Politics

Old Washington Getting Older by the Minute

The old way of doing things inside the Beltway isn't back -- it never left.

The old way of doing things inside the Beltway isn't back -- it never left. Worse, we're less than two months into a new administration and time for serious and significant change may already be running out.

Congressional Republicans are offering up attack points and policy proposals so stale and moldy that they resemble the weeks old bread heel I found while making a school lunch today. But if President Obama doesn't wake up and grab his party by the scruff of the neck soon, that piece of bread will begin to look fresh and appetizing to a public whose patience is not eternal.

Obama should be given a bit of a break as he and his team settle in, and polls clearly suggest he's getting that break. But he also must act boldly -- in fact some, like liberal Washington Post columnist E.J. Dionne, argue that he's not being bold enough. But an important part of being bold is having strong and clear principles -- like his stated goals of making Washington more responsible -- and then sticking to them.

Conservative to moderate Democrats and three GOP senators, bought Obama's argument that the huge stimulus package was an urgent necessity, in part because he pledged to follow with more fiscal discipline. So when his party began moving a massive catchall spending bill for this year through Congress, Obama  needed to pounce all over it and demand that it be cut and that earmarks be carefully vetted and slashed. The argument by Democratic leaders that this was essentially last year's bill and represented broad consensus might fly in ordinary times, but when Washington desperately needs to show that it can and will change, the bill is a disgrace.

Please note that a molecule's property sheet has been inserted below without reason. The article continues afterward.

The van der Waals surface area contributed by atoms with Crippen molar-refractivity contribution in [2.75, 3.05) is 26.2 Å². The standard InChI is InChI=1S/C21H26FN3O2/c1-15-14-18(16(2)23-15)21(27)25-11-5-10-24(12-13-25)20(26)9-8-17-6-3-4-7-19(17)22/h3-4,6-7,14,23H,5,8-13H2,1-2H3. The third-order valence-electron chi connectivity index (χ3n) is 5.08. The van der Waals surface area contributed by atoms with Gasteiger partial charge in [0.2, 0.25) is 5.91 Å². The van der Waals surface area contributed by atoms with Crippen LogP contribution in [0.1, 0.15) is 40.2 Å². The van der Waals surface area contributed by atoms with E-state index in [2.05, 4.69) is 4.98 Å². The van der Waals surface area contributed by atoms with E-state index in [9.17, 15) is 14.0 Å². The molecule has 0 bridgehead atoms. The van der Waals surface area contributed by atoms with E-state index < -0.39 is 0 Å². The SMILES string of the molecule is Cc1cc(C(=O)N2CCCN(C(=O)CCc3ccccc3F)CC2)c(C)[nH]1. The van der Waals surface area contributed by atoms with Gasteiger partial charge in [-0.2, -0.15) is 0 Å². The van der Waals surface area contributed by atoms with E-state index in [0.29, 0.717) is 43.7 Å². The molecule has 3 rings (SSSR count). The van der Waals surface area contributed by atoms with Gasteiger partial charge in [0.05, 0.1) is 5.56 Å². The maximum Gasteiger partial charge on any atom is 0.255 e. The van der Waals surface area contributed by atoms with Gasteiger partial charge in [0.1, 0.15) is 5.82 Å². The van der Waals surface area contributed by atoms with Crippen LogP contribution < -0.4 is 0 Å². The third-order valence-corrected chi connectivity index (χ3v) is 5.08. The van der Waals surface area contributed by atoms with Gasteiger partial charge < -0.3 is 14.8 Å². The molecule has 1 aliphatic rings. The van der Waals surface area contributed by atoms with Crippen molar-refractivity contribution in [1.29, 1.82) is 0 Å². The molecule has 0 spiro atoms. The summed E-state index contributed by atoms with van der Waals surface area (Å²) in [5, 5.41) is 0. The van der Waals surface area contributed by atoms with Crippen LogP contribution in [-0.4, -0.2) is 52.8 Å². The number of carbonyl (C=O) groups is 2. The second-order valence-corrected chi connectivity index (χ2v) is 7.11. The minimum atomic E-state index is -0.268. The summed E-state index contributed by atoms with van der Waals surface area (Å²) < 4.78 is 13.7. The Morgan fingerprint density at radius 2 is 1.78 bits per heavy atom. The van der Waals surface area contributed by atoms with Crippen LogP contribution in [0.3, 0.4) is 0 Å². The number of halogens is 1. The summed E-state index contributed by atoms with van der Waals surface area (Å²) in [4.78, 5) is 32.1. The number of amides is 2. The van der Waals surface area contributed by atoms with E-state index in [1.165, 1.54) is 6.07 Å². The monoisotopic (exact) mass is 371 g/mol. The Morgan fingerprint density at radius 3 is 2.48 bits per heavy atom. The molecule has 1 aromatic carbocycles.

Even more disgraceful was the administration's embrace of that argument. (Peter Orszag, the Obama administration's budget director and supposed fiscal hawk, put it this way Sunday on ABC's This Week: "This is last year's business. We just need to move on.") Pass a bill with a kajillion earmarks and huge increases in spending that will become the new bottom line for all budgets to come so we can all "move on"?  It's a laughable and nearly desperate request for the country to bury its head in the sand less than two months after Obama began his presidency with a sharp and appropriate rebuke in his inaugural address that we had done just that for too long -- and that he would put a stop to it. Convenient hypocrisy like that is precisely the type of thing that will cost Obama and Democrats the support of centrist and independent voters who will be desperately needed as far tougher issues come down the pike.

Obama missed the opportunity to halt this parade where money is being tossed around like plastic beads on Mardi Gras. But he can make sure he doesn't repeat that mistake by working harder to cultivate ties with centrists and moderates of both parties. The first step would be to reach out to Sens. Russ Feingold, D-Wis., and Evan Bayh, D-Ind., who opposed the spending bill, and condemn talk by Senate Democrats who want punish the pair for opposing the measure.

Given that Democratic leaders are showing no restraint and that many Democrats are talking about balking at some key Obama proposals, a showdown similar to the one that should have happened over this bill is all but unavoidable. Obama should force it quickly so he can identify and work with pragmatic and centrist members of both parties in both chambers who are willing to cross their leaders when principle and common sense call for it. He obviously is going to need their help staring down the old bulls of his own party from here on out.

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